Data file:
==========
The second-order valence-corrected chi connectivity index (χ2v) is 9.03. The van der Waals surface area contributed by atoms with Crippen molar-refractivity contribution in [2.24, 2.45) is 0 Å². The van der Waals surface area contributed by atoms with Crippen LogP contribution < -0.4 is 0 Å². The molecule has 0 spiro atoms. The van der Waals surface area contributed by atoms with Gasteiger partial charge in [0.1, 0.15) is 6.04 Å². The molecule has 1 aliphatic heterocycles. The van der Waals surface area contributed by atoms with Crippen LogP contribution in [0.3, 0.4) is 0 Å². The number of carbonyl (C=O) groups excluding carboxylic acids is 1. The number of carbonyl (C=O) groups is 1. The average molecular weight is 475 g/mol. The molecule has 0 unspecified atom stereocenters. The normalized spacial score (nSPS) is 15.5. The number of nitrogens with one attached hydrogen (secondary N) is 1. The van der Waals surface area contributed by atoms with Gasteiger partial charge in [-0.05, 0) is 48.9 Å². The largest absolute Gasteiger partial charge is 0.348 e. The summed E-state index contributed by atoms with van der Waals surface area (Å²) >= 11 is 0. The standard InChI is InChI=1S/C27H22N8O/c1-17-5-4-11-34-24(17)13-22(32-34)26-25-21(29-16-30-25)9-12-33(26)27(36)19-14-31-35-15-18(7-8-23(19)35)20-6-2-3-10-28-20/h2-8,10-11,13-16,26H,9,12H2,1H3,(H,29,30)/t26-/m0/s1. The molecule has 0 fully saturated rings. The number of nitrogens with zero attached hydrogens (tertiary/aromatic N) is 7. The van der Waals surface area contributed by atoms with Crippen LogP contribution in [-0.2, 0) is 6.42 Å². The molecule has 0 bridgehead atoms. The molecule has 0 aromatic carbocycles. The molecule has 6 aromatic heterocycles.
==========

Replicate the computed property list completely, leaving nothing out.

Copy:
The second-order valence-corrected chi connectivity index (χ2v) is 9.03. The van der Waals surface area contributed by atoms with Crippen molar-refractivity contribution in [2.24, 2.45) is 0 Å². The van der Waals surface area contributed by atoms with Crippen LogP contribution < -0.4 is 0 Å². The molecule has 0 spiro atoms. The van der Waals surface area contributed by atoms with Gasteiger partial charge in [0.1, 0.15) is 6.04 Å². The molecule has 1 aliphatic heterocycles. The van der Waals surface area contributed by atoms with Crippen LogP contribution in [0.3, 0.4) is 0 Å². The number of carbonyl (C=O) groups excluding carboxylic acids is 1. The number of carbonyl (C=O) groups is 1. The average molecular weight is 475 g/mol. The molecule has 0 unspecified atom stereocenters. The normalized spacial score (nSPS) is 15.5. The number of nitrogens with one attached hydrogen (secondary N) is 1. The van der Waals surface area contributed by atoms with Gasteiger partial charge in [-0.05, 0) is 48.9 Å². The largest absolute Gasteiger partial charge is 0.348 e. The summed E-state index contributed by atoms with van der Waals surface area (Å²) >= 11 is 0. The standard InChI is InChI=1S/C27H22N8O/c1-17-5-4-11-34-24(17)13-22(32-34)26-25-21(29-16-30-25)9-12-33(26)27(36)19-14-31-35-15-18(7-8-23(19)35)20-6-2-3-10-28-20/h2-8,10-11,13-16,26H,9,12H2,1H3,(H,29,30)/t26-/m0/s1. The molecule has 0 fully saturated rings. The number of nitrogens with zero attached hydrogens (tertiary/aromatic N) is 7. The van der Waals surface area contributed by atoms with Crippen LogP contribution in [-0.2, 0) is 6.42 Å². The molecule has 0 bridgehead atoms. The molecule has 0 aromatic carbocycles. The molecule has 6 aromatic heterocycles.